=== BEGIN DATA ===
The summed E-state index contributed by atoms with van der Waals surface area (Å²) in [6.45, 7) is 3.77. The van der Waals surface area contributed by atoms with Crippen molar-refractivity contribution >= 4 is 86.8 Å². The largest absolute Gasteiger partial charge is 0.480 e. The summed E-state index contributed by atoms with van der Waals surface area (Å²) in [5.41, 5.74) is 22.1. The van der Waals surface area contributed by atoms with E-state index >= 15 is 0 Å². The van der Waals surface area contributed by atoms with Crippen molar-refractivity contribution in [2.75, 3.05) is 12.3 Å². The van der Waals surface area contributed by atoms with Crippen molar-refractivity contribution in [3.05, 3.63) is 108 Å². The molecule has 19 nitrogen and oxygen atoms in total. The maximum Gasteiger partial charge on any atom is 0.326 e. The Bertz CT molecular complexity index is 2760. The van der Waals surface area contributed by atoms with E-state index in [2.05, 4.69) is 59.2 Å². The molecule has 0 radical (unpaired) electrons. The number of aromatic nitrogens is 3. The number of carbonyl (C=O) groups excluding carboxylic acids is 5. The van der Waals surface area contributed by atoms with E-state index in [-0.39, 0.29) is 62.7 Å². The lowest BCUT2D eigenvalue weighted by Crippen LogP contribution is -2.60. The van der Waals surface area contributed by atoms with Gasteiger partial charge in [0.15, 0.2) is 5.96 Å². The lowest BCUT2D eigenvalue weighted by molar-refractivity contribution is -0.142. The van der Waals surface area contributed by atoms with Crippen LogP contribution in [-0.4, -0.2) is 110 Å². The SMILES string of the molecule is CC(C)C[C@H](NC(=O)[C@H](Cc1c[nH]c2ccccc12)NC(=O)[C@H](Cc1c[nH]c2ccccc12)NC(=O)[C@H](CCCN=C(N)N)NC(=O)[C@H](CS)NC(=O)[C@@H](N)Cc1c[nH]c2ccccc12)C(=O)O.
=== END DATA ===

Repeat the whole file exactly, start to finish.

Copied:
The summed E-state index contributed by atoms with van der Waals surface area (Å²) in [6.45, 7) is 3.77. The van der Waals surface area contributed by atoms with Crippen molar-refractivity contribution >= 4 is 86.8 Å². The largest absolute Gasteiger partial charge is 0.480 e. The summed E-state index contributed by atoms with van der Waals surface area (Å²) in [5.41, 5.74) is 22.1. The van der Waals surface area contributed by atoms with E-state index >= 15 is 0 Å². The van der Waals surface area contributed by atoms with Crippen molar-refractivity contribution in [2.75, 3.05) is 12.3 Å². The van der Waals surface area contributed by atoms with Crippen molar-refractivity contribution in [3.05, 3.63) is 108 Å². The molecule has 19 nitrogen and oxygen atoms in total. The maximum Gasteiger partial charge on any atom is 0.326 e. The Bertz CT molecular complexity index is 2760. The van der Waals surface area contributed by atoms with E-state index in [2.05, 4.69) is 59.2 Å². The molecule has 0 radical (unpaired) electrons. The number of aromatic nitrogens is 3. The number of carbonyl (C=O) groups excluding carboxylic acids is 5. The van der Waals surface area contributed by atoms with E-state index in [-0.39, 0.29) is 62.7 Å². The lowest BCUT2D eigenvalue weighted by Crippen LogP contribution is -2.60. The van der Waals surface area contributed by atoms with Gasteiger partial charge in [0.15, 0.2) is 5.96 Å². The lowest BCUT2D eigenvalue weighted by molar-refractivity contribution is -0.142. The van der Waals surface area contributed by atoms with Crippen LogP contribution in [-0.4, -0.2) is 110 Å². The SMILES string of the molecule is CC(C)C[C@H](NC(=O)[C@H](Cc1c[nH]c2ccccc12)NC(=O)[C@H](Cc1c[nH]c2ccccc12)NC(=O)[C@H](CCCN=C(N)N)NC(=O)[C@H](CS)NC(=O)[C@@H](N)Cc1c[nH]c2ccccc12)C(=O)O.